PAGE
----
We're still talking about the SENS fundraising discussion from last Saturday over in this corner of the web. First Anne C.
At a meeting yesterday with a group of fellow longevity advocates, one issue that turned into a point of discussion was that of whether it is worth presenting longevity treatments as means to mitigate specific diseases, or whether doing so is simply a distraction from the fundamental issue of addressing aging itself (or whether it really matters).
Next Mike Linksvayer:
Don't dwell on the more radical implcations of your program (unless they're short term money makers). De Grey claimed that repairing each of the seven causes of aging (with the possible exception of mutant mitochondria) individually would cure a raft of diseases. If true, this should be more than adequate to fund fixes for each of the seven causes individually without ever mentioning any potential for life extension. De Grey claimed this is a hard argument to make, as curing individual diseases through other means will be less expensive than the relevant cause of aging fix. If true, de Grey is either extremely optimistic about conventional medical research or is lying about the level of funding needed for his program, considering the $US billions spent on individual disease research annually. I suspect de Grey is wrong on this point and hope other researchers and organizations take an engineering-fixes-for-causes approach via funding for individual disease research.
As I recall, de Grey said that patching up the pathology of one age-related disease well enough that the patient would die of something else (i.e. let's say push it off for a decade perhaps, or not even that) was cheaper than developing the new technology to repair the root molecular damage. That seems like a fair enough estimate to me, and unfortunately this patch-just-a-little strategy is very much the focus of the mainstream of modern day medical science.
The portion of the discussion touching on fundraising under the banner of defeating aging versus fundraising under the banner of defeating one or more specific age-related diseases (via SENS-like strategies of repairing specific molecular damage) was held a little at cross purposes, I think. Some folk were focused down on critiquing the presentation materials, others on the broader scope of fundraising and influencing the research community, and it wasn't always clear in the moment where comments applied.
In any case, I think I take the opposite side of the argument from Linksvayer above: in my opinion it matters greatly as to the banner you raise funding beneath. The problem we face today is not a lack of funding for medical research per se - rather, it is a culture disinterested in tackling aging head-on. It doesn't matter how much money is flowing into the study of aging or treating age-related disease if the defeat of aging is not a primary, agreed-upon, widely supported goal. There has never been any trouble in raising funding for new methods of tackling specific age-related disease, but look at the rate of progress today in extending healthy life span in the old; it's faster than zero, but if healthy life extension continues to be incidental and inefficient, we will all still age, suffer and die - and not significantly later than we would have done if medical science stood still. In this context here, I rate "not significantly" as a couple of decades - sounds good, but it is enormously worse than what is possible if we get our act together.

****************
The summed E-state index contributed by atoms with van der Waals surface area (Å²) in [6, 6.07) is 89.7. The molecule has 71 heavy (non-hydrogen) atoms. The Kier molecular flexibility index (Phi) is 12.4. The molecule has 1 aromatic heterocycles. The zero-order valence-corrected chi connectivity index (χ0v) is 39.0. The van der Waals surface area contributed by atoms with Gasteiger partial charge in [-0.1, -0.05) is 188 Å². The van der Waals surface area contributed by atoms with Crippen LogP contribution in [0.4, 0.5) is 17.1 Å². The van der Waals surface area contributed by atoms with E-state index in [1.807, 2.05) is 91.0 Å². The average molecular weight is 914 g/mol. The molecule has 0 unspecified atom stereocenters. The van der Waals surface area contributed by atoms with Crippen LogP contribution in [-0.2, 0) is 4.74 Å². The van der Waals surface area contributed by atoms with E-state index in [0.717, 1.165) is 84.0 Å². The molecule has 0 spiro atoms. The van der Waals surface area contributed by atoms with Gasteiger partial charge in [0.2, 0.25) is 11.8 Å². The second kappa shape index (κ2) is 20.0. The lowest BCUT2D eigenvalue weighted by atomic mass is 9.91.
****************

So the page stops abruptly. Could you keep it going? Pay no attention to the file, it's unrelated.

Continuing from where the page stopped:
It doesn't have to be that way, however - we have a chance to change things quickly enough to matter. The change we need to enact is at the level of infrastructure, understanding and intent. When the expected cost of development and commercialization of new technology runs into the hundreds of billions, it doesn't happen by accident. At that scale, the only change and progress to come about is that enacted deliberately and with intent, in an atmosphere of sufficient support and understanding to make ongoing fundraising and collaboration possible.
In other words, if you're not working on A, don't expect to achieve A.
As I see it, real cultural influence on attitudes towards the defeat of aging can start with breakthroughs in the fundraising process. It starts with respected, successful, wealthy individuals - and later organizations - donating to a cause previously considered fringe. We're seeing the first steps in that process now in the efforts of the Methuselah Foundation: donations from individuals such as Peter Thiel and Paul Glenn send a message to the wider audience precisely because they are explicitly given to help the defeat of aging, as opposed to the defeat of heart disease, or cancer, or any one of the other unpleasant end states caused by aging.
If the people of the world felt the same way about defeating aging as they did about defeating
agingcancer, none of us in the healthy life extension community would need to be engaged in this sort of activism and advocacy. There would already be a huge infrastructure dedicated to the problem, and we'd be out there fundraising just like the folk who run for cancer research. This is the context within which Methuselah Foundation fundraising takes place - this is the sea change we need to bring about, by a combination of judicious scientific advances, advocacy, and progress in the fundraising space.